St Jude Medical has temporarily pulled its Brio™ Deep Brain Stimulation(DBS) System off the market while it fixes a problem relating to the function of the device apparently caused by bodily fluids seeping into it. The company has issued a “Dear Doctor” letter, which can be found here.
St Jude’s foray into DBS started a few years ago with announcements in 2009 that the company had gained CE mark approval for firstly its Libra and then its Brio devices. Neither device is currently FDA approved.
Back in May 2011 the Brio device was the subject of a first “Dear Doctor” letter relating to a loss of recharging and communication functions. That letter can be found here.
Now the company has identified more problems relating to the same Brio 6788 model, patients having experienced diminished or loss of therapy due to lower-than-expected impedance readings. In total 11 patients were involved, in eight of whom adjustments to therapy settings in the pulse generator did not resolve the issue. This lead the company to the conclusion that the “lower impedance resulted from the intrusion of bodily fluids into the Brio IPG header assembly, creating a conductive path between the active channels”.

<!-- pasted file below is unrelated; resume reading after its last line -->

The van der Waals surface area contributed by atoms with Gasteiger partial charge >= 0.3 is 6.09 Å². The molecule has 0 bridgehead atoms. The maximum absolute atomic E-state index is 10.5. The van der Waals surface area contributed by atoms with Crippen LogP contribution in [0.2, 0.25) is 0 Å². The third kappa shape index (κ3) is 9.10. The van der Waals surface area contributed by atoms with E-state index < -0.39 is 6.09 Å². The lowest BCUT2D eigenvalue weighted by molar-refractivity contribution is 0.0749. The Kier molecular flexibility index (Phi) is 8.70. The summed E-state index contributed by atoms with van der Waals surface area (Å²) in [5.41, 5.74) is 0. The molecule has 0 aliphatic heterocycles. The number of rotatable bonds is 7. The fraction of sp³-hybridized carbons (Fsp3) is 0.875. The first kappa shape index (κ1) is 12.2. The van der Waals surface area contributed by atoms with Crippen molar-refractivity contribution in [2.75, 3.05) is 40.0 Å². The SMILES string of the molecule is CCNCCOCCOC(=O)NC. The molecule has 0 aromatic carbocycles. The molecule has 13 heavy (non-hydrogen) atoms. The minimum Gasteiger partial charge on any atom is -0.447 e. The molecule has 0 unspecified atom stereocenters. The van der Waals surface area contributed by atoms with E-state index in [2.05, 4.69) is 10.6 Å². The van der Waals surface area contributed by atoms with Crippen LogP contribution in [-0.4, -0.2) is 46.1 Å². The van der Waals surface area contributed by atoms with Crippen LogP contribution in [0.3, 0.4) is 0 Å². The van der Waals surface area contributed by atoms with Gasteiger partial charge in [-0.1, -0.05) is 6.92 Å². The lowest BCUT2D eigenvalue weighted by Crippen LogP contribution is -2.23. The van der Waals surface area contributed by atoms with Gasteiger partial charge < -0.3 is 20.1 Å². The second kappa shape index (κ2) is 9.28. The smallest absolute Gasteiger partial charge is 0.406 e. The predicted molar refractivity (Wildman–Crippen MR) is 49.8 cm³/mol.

What to do
The company letter describes a recommended course of action which includes quarantine and return of unimplanted devices. Patients not showing symptoms of loss of therapy are not being recommended for explantation. For patients who do suffer a loss of therapy, a series of troubleshooting and resetting steps are proposed prior to considering explantation and replacement of the device with a St Jude Libra DBS device supplied at the company’s cost.
The letter closes by telling us that the required changes to the device are expected to take 60-90 days after which time, subject to regulatory approval for the changes, shipments will resume.
Source: St Jude Medical